In our recent blog post, the paper “Scalable synthesis of hierarchically structured carbon nanotube-graphene fibres for capacitive energy storage” (Nature Nanotechnology 9: 555-62, July 2014), was named a New Hot Paper in Essential Science Indicators℠ for the period ending June 30, 2016. Currently, this paper has 239 citations in the Web of Science™.
Below, Dr. Yuan Chen, the corresponding author on this paper, discusses the work and its implications for the field of Materials Science.
Why do you think your paper is highly cited?
Our paper has attracted the interest of researchers working in several hot research areas: applications of graphene-based materials, energy storage for wearable devices, and assembly of nanomaterials.
Does it describe a new discovery, methodology, or synthesis of knowledge?
It describes a new method of using a flexible capillary column commonly used in chromatography as a reactor to produce carbon microfibers. The novel fiber-like supercapacitors fabricated using these microfibers exhibit excellent energy storage performances.
Would you summarize the significance of your paper in layman’s terms?
This paper is significant in the following aspects: (1) a new method of assembling hybrid carbon microfibers, (2) novel hybrid carbon microfibers with hierarchical structures as high-performance electrodes for micro-supercapacitors, and (3) demonstration of micro-supercapacitors as a potential energy storage solution for various optoelectronics and other miniaturized devices.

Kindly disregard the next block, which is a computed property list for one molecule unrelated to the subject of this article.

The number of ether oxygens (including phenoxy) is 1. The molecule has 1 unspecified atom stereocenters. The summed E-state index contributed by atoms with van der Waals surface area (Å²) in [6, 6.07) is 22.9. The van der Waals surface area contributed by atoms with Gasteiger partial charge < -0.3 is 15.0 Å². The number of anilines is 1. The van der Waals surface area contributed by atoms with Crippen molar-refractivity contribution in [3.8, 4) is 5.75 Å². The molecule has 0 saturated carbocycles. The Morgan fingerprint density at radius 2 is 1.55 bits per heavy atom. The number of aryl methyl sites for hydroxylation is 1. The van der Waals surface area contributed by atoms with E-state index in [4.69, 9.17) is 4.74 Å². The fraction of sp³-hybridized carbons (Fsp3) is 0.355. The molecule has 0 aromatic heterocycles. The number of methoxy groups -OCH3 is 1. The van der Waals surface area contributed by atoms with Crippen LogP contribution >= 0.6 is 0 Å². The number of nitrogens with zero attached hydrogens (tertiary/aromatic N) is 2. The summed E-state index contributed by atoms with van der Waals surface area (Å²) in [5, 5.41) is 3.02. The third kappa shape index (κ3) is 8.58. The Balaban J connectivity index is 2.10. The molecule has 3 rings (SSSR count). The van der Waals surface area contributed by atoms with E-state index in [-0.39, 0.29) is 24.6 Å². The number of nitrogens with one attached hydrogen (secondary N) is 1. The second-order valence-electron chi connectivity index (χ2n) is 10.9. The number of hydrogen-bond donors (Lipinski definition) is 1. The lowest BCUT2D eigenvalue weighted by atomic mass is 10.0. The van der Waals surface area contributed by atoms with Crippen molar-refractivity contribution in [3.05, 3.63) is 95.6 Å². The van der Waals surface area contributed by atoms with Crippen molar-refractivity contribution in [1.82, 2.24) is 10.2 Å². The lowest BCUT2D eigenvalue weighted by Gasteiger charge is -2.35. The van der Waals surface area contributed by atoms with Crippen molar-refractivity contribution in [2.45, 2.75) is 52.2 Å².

How did you become involved in this research, and how would you describe the particular challenges, setbacks, and successes that you’ve encountered along the way?
Hydrothermal processes are widely used to synthesize materials using pressure vessels called autoclaves. Researchers have used autoclaves to assemble carbon nanomaterials into various porous composites. However, the density of such composites is too low to create high volumetric-energy storage devices. Fused silica capillary columns are generally used for chromatographic separation. I came up with the idea of using a fused silica capillary column as a reactor to assemble carbon nanomaterials into microfibers. A challenge was to synthesize many microfibers with consistent properties. In this paper, multiple long columns were integrated with a valve switching system for continuous fiber production. More recently, we developed a simpler method using space confinement fillers (Energy Environ. Sci., 9: 611-22, 2016).
Where do you see your research leading in the future?
In the last 30 years, many exciting physicochemical properties of carbon nanomaterials have been discovered. However, not many studies have been able to successfully translate the exceptional nanoscale properties of carbon nanomaterials into practical macroscale applications. A key challenge is that carbon nanomaterials often lose their desired properties observed at the nanoscale when used as the building block of macroscale systems. My future research will focus on how to assemble carbon nanomaterials into functional macroscopic architectures with desired nanoscale properties.
Do you foresee any social or political implications for your research?
Historically, materials we used largely define our quality of life. Carbon nanomaterials have been discovered to possess many fascinating properties that differ significantly from other materials. My research has the potential to translate the superior properties of carbon nanomaterials into some impactful applications, which can help to create a sustainable future.
Dr. Yuan Chen
School of Chemical and Biomolecular Engineering
The University of Sydney, Australia